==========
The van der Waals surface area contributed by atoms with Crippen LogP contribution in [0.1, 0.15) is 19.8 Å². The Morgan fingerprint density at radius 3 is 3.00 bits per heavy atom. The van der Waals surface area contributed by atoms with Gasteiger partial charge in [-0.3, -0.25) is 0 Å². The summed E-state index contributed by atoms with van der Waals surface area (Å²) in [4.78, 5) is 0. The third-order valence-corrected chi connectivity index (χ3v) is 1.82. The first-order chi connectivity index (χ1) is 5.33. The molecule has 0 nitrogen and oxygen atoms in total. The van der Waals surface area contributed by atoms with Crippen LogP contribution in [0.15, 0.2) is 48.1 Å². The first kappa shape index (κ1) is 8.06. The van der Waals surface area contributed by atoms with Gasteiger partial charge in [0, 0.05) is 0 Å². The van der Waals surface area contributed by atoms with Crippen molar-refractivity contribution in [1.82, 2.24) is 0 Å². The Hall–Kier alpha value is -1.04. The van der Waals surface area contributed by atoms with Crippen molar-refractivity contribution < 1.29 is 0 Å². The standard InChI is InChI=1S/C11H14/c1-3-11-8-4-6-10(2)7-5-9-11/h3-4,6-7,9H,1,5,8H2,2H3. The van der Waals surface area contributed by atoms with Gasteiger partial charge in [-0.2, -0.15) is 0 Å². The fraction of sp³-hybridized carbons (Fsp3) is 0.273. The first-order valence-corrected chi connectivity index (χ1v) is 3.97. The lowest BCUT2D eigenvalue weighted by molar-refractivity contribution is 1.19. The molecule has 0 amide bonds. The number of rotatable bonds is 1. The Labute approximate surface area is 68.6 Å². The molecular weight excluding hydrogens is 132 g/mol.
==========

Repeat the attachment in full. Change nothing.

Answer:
The van der Waals surface area contributed by atoms with Crippen LogP contribution in [0.1, 0.15) is 19.8 Å². The Morgan fingerprint density at radius 3 is 3.00 bits per heavy atom. The van der Waals surface area contributed by atoms with Gasteiger partial charge in [-0.3, -0.25) is 0 Å². The summed E-state index contributed by atoms with van der Waals surface area (Å²) in [4.78, 5) is 0. The third-order valence-corrected chi connectivity index (χ3v) is 1.82. The first-order chi connectivity index (χ1) is 5.33. The molecule has 0 nitrogen and oxygen atoms in total. The van der Waals surface area contributed by atoms with Crippen LogP contribution in [0.15, 0.2) is 48.1 Å². The first kappa shape index (κ1) is 8.06. The van der Waals surface area contributed by atoms with Gasteiger partial charge in [0, 0.05) is 0 Å². The van der Waals surface area contributed by atoms with Crippen molar-refractivity contribution in [1.82, 2.24) is 0 Å². The Hall–Kier alpha value is -1.04. The van der Waals surface area contributed by atoms with Crippen molar-refractivity contribution < 1.29 is 0 Å². The standard InChI is InChI=1S/C11H14/c1-3-11-8-4-6-10(2)7-5-9-11/h3-4,6-7,9H,1,5,8H2,2H3. The van der Waals surface area contributed by atoms with Gasteiger partial charge in [-0.2, -0.15) is 0 Å². The fraction of sp³-hybridized carbons (Fsp3) is 0.273. The first-order valence-corrected chi connectivity index (χ1v) is 3.97. The lowest BCUT2D eigenvalue weighted by molar-refractivity contribution is 1.19. The molecule has 0 amide bonds. The number of rotatable bonds is 1. The Labute approximate surface area is 68.6 Å². The molecular weight excluding hydrogens is 132 g/mol.